Gut microbiome of Crocodylus porosus and cellular stress: inhibition of nitric oxide, interleukin 1-beta, tumor necrosis factor-alpha, and prostaglandin E2 in cerebrovascular endothelial cells

In this study, we determined whether selected gut bacteria of Crocodylus porosus exhibit anti-inflammatory effects in response to stress, by measuring nitric oxide release, interleukin 1-beta, tumor necrosis factor-alpha, and prostaglandin E2 in cerebrovascular endothelial cells. Using the Griess assay, the findings revealed that among several C. porosus gut bacterial isolates, the conditioned media containing the metabolites of two bacterial strains (CP27 and CP36) inhibited nitric oxide production significantly, in response to the positive control, i.e., taxol-treatment. Notably, CP27 and CP36 were more potent at reducing nitric oxide production than senloytic compounds (fisetin, quercetin). Using enzyme linked immunosorbent assays, the production of pro-inflammatory cytokines (IL-1β, TNF-α, PGE2), was markedly reduced by treatment with CP27 and CP36, in response to stress. Both CP27 and CP36 contain a plethora of metabolites to exact their effects [(3,4-dihydroxyphenylglycol, 5-methoxytryptophan, nifedipine, 4-chlorotestosterone-17-acetate, 3-phenoxypropionic acid, lactic acid, f-Honaucin A, l,l-Cyclo(leucylprolyl), 3-hydroxy-decanoic acid etc.], indicative of their potential in providing protection against cellular stress. Further high-throughput bioassay-guided testing of gut microbial metabolites from crocodiles, individually as well as in combination, together with the underlying molecular mechanisms, in vitro and in vivo will elucidate their value in the rational de...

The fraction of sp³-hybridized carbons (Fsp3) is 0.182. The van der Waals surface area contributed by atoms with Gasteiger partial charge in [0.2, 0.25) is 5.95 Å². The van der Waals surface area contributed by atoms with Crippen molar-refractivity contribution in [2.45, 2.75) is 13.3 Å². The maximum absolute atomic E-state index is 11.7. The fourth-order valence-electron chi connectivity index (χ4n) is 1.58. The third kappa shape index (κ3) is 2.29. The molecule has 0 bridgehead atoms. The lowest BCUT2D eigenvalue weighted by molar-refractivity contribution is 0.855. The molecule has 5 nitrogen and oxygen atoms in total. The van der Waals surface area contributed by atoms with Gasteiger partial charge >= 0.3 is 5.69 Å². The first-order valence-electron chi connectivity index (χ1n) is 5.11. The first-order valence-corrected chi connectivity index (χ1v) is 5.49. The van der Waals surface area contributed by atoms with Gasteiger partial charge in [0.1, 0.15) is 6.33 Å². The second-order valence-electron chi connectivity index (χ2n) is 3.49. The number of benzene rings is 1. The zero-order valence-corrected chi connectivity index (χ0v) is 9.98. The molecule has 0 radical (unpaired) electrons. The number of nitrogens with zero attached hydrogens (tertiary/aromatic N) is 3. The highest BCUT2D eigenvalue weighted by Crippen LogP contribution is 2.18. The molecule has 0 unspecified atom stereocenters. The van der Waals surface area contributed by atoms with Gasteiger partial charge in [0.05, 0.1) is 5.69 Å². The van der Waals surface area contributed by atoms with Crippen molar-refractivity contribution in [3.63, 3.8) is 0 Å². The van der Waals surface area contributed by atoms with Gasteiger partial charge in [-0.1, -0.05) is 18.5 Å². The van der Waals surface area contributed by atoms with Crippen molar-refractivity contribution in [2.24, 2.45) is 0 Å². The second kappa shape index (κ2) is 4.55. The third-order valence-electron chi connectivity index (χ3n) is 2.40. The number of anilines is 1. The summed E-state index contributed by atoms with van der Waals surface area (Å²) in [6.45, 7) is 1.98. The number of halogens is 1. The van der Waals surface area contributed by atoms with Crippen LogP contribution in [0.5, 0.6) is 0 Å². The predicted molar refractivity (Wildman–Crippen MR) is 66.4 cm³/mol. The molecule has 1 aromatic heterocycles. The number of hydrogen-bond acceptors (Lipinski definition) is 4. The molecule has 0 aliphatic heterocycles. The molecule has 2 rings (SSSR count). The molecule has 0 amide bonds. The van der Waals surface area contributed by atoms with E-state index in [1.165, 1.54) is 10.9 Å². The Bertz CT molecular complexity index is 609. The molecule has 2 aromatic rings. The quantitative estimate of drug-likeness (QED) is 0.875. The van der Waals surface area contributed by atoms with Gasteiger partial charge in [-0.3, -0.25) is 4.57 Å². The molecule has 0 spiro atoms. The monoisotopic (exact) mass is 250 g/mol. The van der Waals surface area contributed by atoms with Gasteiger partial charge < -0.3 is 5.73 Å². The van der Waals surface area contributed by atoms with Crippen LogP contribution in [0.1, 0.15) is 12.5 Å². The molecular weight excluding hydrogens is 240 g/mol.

Source: Archives of Microbiology - Category: Microbiology Authors: Source Type: research